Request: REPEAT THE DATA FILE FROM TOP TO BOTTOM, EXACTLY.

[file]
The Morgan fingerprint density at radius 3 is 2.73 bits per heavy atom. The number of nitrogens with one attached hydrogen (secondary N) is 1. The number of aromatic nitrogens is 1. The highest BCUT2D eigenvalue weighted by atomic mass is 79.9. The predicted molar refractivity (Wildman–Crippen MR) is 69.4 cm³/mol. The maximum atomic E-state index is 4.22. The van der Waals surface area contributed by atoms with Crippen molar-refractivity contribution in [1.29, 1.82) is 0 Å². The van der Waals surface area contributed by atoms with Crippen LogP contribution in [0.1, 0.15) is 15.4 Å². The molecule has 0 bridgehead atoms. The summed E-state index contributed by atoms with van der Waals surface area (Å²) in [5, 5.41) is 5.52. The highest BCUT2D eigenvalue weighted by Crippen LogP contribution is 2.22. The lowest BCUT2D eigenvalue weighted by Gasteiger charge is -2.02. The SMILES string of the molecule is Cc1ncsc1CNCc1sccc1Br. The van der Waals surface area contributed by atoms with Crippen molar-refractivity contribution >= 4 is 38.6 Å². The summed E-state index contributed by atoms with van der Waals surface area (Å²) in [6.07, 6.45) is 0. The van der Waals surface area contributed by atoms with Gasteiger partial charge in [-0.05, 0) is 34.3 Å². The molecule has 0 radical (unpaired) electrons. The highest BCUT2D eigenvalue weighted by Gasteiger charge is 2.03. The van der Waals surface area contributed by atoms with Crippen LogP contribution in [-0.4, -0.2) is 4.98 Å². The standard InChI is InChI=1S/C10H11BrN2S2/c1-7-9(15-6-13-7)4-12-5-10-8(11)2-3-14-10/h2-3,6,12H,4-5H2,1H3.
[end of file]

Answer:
The Morgan fingerprint density at radius 3 is 2.73 bits per heavy atom. The number of nitrogens with one attached hydrogen (secondary N) is 1. The number of aromatic nitrogens is 1. The highest BCUT2D eigenvalue weighted by atomic mass is 79.9. The predicted molar refractivity (Wildman–Crippen MR) is 69.4 cm³/mol. The maximum atomic E-state index is 4.22. The van der Waals surface area contributed by atoms with Crippen molar-refractivity contribution in [1.29, 1.82) is 0 Å². The van der Waals surface area contributed by atoms with Crippen LogP contribution in [0.1, 0.15) is 15.4 Å². The molecule has 0 bridgehead atoms. The summed E-state index contributed by atoms with van der Waals surface area (Å²) in [5, 5.41) is 5.52. The highest BCUT2D eigenvalue weighted by Crippen LogP contribution is 2.22. The lowest BCUT2D eigenvalue weighted by Gasteiger charge is -2.02. The SMILES string of the molecule is Cc1ncsc1CNCc1sccc1Br. The van der Waals surface area contributed by atoms with Crippen molar-refractivity contribution >= 4 is 38.6 Å². The summed E-state index contributed by atoms with van der Waals surface area (Å²) in [6.07, 6.45) is 0. The van der Waals surface area contributed by atoms with Gasteiger partial charge in [-0.05, 0) is 34.3 Å². The molecule has 0 radical (unpaired) electrons. The highest BCUT2D eigenvalue weighted by Gasteiger charge is 2.03. The van der Waals surface area contributed by atoms with Crippen LogP contribution in [-0.4, -0.2) is 4.98 Å². The standard InChI is InChI=1S/C10H11BrN2S2/c1-7-9(15-6-13-7)4-12-5-10-8(11)2-3-14-10/h2-3,6,12H,4-5H2,1H3.